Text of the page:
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With all of the work that’s being done on the Block Editor and Site Editor, it’s easy – and interesting – to focus on the new features that are going into WordPress. But one of the things something like this does is also allow divert our attention to some of the features that are already part of WordPress that may not be as familiar to those of us who have been around a while or even known to newcomers.

For example, if you’ve been working in WordPress for a long time especially when it comes to PHP, then you’re likely familiar with WP_Query and what it can do for your themes, plugins, and add-ons. And as WordPress continues to move in a direction that allows to work with it in a headless capacity, it’s helpful to learn and/or remember the things that WordPress still allows us to do.

And if you’re interested in tying this back into Headless WordPress, then we can continue to learn how to manipulate the administrative area and take that knowledge also build custom queries to grab custom result sets to be returned to the de-coupled frontend via the REST API. But I digress.

Anyway, case in point: I’ve needed to do some some work on customizing the administration area of the All Users screen in WordPress. To do this, I needed to heavily rely on custom user metadata. Here’s the thing, though: I’ve not needed to use just one piece of data. To customize the screen, I’ve needed to utilize several pieces of user metadata.

And in doing this, I started thinking about some of the things many of us are still doing with the backend of WordPress but either not talking about it, not having it publicized, or both.

So why not do both and discuss it here?

Ultimately, this is the type of backend work I think PHP developers and those who are working with WordPress in a variety of different ways should understand, I’m going to be writing a short tutorial series here for The WP Minute that’s covers how to work with WP_Query, user meta data, the All Users screen, and ultimately show how we can use this in a broader scope to enhance headless applications.

🎬 Introduction

The purpose of the rest of this article is going to cover how to retrieve records in a custom way by using built-in WordPress API functions that don’t require writing custom SQL.

Specifically, we’re going to talk about how to change how the All Users page is displays users through the use a custom meta query. First, we’re going to work with a single piece of metadata, then we’re going to look at how to modify the query to work with more than one piece of metadata. Secondly, we’re going to be working with two custom pieces of metadata: status and user_nickname. The first is one that can be customized to your liking. That is, you can insert records that render them as active or inactive or using values such as 1 or 2. Ans the other has to do with whether or not we’ve “deleted” them from the system (that is, think of them as a soft delete rather than completely removing their information).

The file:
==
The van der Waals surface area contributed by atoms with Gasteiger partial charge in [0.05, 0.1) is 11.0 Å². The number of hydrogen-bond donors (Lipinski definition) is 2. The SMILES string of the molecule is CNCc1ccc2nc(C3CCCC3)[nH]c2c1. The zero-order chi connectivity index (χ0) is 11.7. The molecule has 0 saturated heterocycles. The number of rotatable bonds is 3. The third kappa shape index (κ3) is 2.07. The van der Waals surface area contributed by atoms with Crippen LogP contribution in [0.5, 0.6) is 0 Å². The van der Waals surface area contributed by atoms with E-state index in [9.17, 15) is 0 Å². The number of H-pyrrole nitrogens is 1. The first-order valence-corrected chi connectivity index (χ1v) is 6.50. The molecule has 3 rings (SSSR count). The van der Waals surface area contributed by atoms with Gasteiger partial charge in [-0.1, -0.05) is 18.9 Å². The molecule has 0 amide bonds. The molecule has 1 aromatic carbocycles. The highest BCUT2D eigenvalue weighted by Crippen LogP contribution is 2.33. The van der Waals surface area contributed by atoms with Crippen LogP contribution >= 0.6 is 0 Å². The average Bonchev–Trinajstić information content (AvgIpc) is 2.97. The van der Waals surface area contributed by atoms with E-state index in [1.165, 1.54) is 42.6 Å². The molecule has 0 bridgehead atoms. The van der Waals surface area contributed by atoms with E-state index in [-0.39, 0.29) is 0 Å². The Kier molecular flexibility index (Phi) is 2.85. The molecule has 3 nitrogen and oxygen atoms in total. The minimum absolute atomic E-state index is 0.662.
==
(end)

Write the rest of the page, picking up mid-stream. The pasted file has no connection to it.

The challenge in writing something like this, though, is that not everyone is going to have that custom metadata readily available. But WordPress does store user metadata right out-of-the-box. So in demonstrating how to this with our own metadata, we can use what WordPress provides as a starting point.

🪝 Understanding pre_get_users Hook

Whenever the All Users page is rendered, a set of core WordPress functions fire that retrieve all kinds of information about the users that are in the database. This includes, but is not limited to, their first name, last name, user name, email address, and more.

To do this, the WordPress application uses the WP_User_Query class. In short, this class is responsible for querying users.

The passed WP_User_Query object contains the query variables, not yet passed into SQL.

Let’s assume we want to change the way this page displays the results in a way that differs from what it does out of the box. That is, rather than render users the default order, maybe we want to use some piece of metadata – custom or not – that dictates what we see.

This is where the pre_get_users hook comes into the picture. This allows us to manipulate the query that’s going to ultimately run before it runs so the way information is retrieved from the database is set to suit our needs.

🔎 Verify We’re on the Right Page

Whenever we’re working on a plugin or feature that’s going to run within the administration area, it’s a good practice always make sure that we’re on the right page; otherwise, we run the risk of running the query on every single page and that can hurt performance.

So, naturally, it’s helpful to run an is_admin check. Recall, this function does the following:

Determines whether the current request is for an administrative interface page. Does not check if the user is an administrator; use current_user_can() for checking roles and capabilities.

In this article, though, we’re specifically looking at the All Users page so it stands to reason that we also want to make sure we’re only running on the users.php page that exists in WordPress.

To do this, it’s helpful to write a function that runs both checks:

function isOnUsersPage()
    return (
			is_admin() && 
			str_contains($_SERVER['REQUEST_URI'], 'users.php')

Whenever you want to make sure you’re on the users page, then you can call this function anywhere in your code.

For example, the initial function we have may look like this:

    function ($query) {
                if (!isOnUsersPage()) {
                    return $query;

	        // TODO...

	        return $query;

Code language: PHP (php)

Of course, this doesn’t actually do anything other that verify the code we’re going to write runs in the administration area on the users.php page. And in the next article in this series, we’ll talk about exactly that.

📚 References

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